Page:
The signs are gone and the trees are much larger now. The line of trees makes its own barricade – a wall of its own. I drive by this place almost every day, and I still wonder about that wall of trees.
How I missed those signs those first few days is beyond me. Maybe they just hadn’t been there before. But you can’t miss ’em now. There are fourteen of them, planted firmly between each flowering pear tree along the driveway. Facing the neighbor, each sign firmly states: Posted: No Trespassing (and etc.)
It’s a pretty place, this road, especially in the spring. But there’s gonna be a damper this year, because where the trees used to draw a line down a center between two driveways, there’s a fence being built. Those No Trespassing signs are coming down as the larger barricade goes up.
Not just any barricade, mind you. A fence that appears to say: keep out. A fence that appears to be widening a gulf started some time ago. Mind you, I don’t know a thing about the folks who live in the houses or what’s been happening there. All I know is what I see from the middle of the road. I see a wall that says, “Keep out!”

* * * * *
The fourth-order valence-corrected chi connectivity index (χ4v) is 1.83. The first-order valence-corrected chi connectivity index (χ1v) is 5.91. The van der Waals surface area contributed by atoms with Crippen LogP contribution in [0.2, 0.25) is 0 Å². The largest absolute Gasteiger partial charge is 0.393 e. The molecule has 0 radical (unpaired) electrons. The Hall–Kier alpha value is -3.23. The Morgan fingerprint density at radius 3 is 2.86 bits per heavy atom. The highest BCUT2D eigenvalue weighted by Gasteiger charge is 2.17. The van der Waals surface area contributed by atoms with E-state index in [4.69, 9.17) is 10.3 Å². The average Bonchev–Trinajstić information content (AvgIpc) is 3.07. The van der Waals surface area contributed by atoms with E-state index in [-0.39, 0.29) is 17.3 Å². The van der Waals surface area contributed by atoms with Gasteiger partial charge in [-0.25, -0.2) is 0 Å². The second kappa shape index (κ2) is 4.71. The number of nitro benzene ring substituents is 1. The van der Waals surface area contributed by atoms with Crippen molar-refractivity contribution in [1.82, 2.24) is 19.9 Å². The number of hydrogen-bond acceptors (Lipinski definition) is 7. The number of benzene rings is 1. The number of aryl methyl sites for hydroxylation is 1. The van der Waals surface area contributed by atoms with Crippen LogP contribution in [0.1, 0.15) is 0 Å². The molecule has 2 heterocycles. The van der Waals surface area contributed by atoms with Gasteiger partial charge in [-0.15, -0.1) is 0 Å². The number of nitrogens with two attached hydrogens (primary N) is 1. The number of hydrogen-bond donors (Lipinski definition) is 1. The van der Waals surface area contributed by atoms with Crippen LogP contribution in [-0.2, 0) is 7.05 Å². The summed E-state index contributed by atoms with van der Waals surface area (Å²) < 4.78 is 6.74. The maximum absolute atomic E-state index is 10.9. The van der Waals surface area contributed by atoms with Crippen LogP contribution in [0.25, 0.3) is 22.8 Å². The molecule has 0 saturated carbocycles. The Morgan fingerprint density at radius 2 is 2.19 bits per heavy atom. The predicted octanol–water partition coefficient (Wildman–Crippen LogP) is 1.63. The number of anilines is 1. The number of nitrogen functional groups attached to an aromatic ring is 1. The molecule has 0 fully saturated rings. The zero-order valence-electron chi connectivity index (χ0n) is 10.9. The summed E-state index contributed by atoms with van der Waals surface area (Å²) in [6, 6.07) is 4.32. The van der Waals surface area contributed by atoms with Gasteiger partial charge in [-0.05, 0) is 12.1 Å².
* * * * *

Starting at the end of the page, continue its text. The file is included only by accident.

I laughed the first time I drove by and saw those signs. How ridiculous, I thought as I wheeled my mini-van around the curve up ahead. Did they really put a No Trespassing sign between all the trees? I asked myself. Yep. Someone really did. Then I wasn’t laughing any more.
There! Take that! I imagine someone said as he drove that first stake into the ground. And that! And that! I imagine each stake driven in was done with more emphasis than the last one. [At least, if I was putting in those stakes, that’s how I would do it.]
A few days later, there was more. This time, the beginning of a fence could be seen. Starting toward the back of the property, the fence was going up where the signs came down. Then it rained, so the fence is still half-built.
Wouldn’t it be great, I thought, if the differences could be cleared up before the rest of the fence gets built? And I found myself wondering what the neighboring parties would say if I stopped in and asked them to explain the signs. ‘Wonder what they’d tell me?
But really, I ask myself. Are the fence builders any different from the rest of us and the walls we build? Relationships are the hardest thing about life. We have our own ways of keeping people out, of declaring our lives to be a No Trespassing Zone. Rather than sharing sugar and spices or swapping newspapers, we build walls and hide behind our forts. They’re not visible, but they’re there, all right. In time, the evidence is there as fractured relationships aren’t restored, as a once-tiny trickle becomes a gulf seemingly too large a span for a bridge.
The cost of a wall
I find myself wondering: what does it take to get a person to the place he puts up No Trespassing signs and then builds a fence to prove it? What would it take to tear down the fence, remove the No Trespassing signs, and forge a path? What would it take to bridge one heart to another?